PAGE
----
As in Jesus’ life, our lives sometimes ask more, even everything we can give. A sick child, a sick parent, mental illness. Our lives in the end asks all we have to give. Jesus stakes him claim with us in our capacity to love one another. In his footwashing and laying down his life for his friends, Jesus reveals his love for them and for us.

How do people know you are a follower of Jesus?


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Gospel Reflection for May 12, 2019, 4th Sunday of Easter

10 May

Sunday Readings: Acts 13.14, 43-52; Revelation 7.9, 14-17;  John 10.27-30

“The Father and I are one.” – John 10.30

John’s gospel uses shepherding imagery to describe Jesus’ relationship with those who believe in him. Jesus’ first words in Sunday’s gospel are plain but theologically loaded. “My sheep hear my voice,” Jesus says. Hearing his words is believing. Those who believe recognize that Jesus reveals God. “I know them, and they follow me,” Jesus continues. To  know refers to deep, personal belonging. To follow expresses wholehearted allegiance. The gospel escalates as Jesus promises believers eternal life and insists “no one will snatch them from his hand.” These promises lead to Jesus’ inflammatory claim: “The Father and I are one.” Many Jewish hearers of these words reach for rocks to stone Jesus for blasphemy, for making himself equal to God. In John’s gospel Jesus is from above. He preexists with the Father. All things come into being through him. This understanding of Jesus creates hostility with other Jews.

What divides people today in our church? What do Jesus’ words “the Father and I are one” mean to you and for you?


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Gospel Reflection for May 5, 2019, 3rd Sunday of Easter

2 May

Sunday Readings: Acts 5.27-32, 40-41; Revelation 5.11-14; John 21.1-19

Jesus came, took the bread, and gave it to his disciples and did the same with the fish. This marked the third time that Jesus appeared to the disciples after being raised from the dead. When they had eaten their meal, Jesus said to Simon Peter, “Simon, son of John, do you love me more than these?” Peter responded, “Yes, Lord, you know that I love you.” Jesus said, “Feed my lambs” – John 21.12-1

Jesus repeats his command to Peter three times. Feed my lambs. Tend my sheep. Feed my sheep. Peter receives a responsibility but not a superior role. The flock belongs to Jesus. Peter’s duty is to keep the sheep in the love that Jesus taught them, the love Jesus demonstrated in laying down his life for his friends.

Jesus’ last words to Peter are “Follow me.” The only way Peter can follow the risen Jesus is to follow his ways of love and care for Jesus’ flock. By the time John writes the fourth gospel, Peter has been dead for several decades, martyred in A.D. 64. Hearers of the gospel know that Peter lived out his answer to Jesus’ question.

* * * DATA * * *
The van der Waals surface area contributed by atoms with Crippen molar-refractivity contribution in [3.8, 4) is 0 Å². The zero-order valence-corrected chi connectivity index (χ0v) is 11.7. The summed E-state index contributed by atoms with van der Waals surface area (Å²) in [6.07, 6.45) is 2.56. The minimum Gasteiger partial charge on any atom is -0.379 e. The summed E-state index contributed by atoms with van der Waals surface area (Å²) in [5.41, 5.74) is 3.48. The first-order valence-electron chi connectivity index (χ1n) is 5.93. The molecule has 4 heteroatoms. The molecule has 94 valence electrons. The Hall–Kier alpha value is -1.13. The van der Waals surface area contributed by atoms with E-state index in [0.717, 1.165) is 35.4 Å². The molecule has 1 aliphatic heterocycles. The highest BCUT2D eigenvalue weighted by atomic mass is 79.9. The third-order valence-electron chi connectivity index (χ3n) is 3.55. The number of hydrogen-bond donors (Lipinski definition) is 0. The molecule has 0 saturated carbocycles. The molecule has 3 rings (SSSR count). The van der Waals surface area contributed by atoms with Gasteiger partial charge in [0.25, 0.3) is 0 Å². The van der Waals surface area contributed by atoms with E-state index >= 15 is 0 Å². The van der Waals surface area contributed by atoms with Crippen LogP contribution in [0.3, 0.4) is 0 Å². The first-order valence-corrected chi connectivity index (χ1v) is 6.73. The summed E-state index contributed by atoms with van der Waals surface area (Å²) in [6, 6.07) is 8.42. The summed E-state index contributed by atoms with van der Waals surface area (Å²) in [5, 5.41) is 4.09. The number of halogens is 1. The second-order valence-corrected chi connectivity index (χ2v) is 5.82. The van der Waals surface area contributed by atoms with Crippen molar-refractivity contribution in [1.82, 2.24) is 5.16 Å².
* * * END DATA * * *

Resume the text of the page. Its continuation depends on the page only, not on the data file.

What needs does a community of believers have? What tending, what nourishing does a community need?


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Gospel Reflection for April 28, 2019, 2nd Sunday of Easter

25 Apr

Sunday Readings: Acts 5.12-16; Revelation 1.9-11, 12-13, 17-19; John 20.19-31

“Even though the disciples had locked the doors of the place where they were for fear of the Jews, Jesus came and stood before them.…He breathed on them and said, “Receive the Holy Spirit. If you forgive people’s sins, they are forgiven them. If you hold them fast, they are held fast.” – John 20.19, 20-21

On Easter evening the risen Jesus breathes the creative, living Spirit of God upon the community of disciples locked in fear. Jesus’ gift of the Spirit empowers the disciples to become a reconciling community that forgives sins. The bible translation Catholic hear at Mass has Jesus add, “And whose sins you retain are retained.” This translation aligns Jesus’ words with those in Matthew’s gospel when he gives Peter the keys to the kingdom of heaven (16.10).

Bible scholar Sandra Schneider observes that the Greek word translated retained or bound more commonly means to hold fast, to embrace. She argues that Jesus is charging the community to hold fast the people they forgive. As a reconciling community, they are to embrace and support those they forgive, not to hold them bound to their sins. This is our call in continuing Jesus’ mission—to be the face of forgiveness and mercy among those in our lives.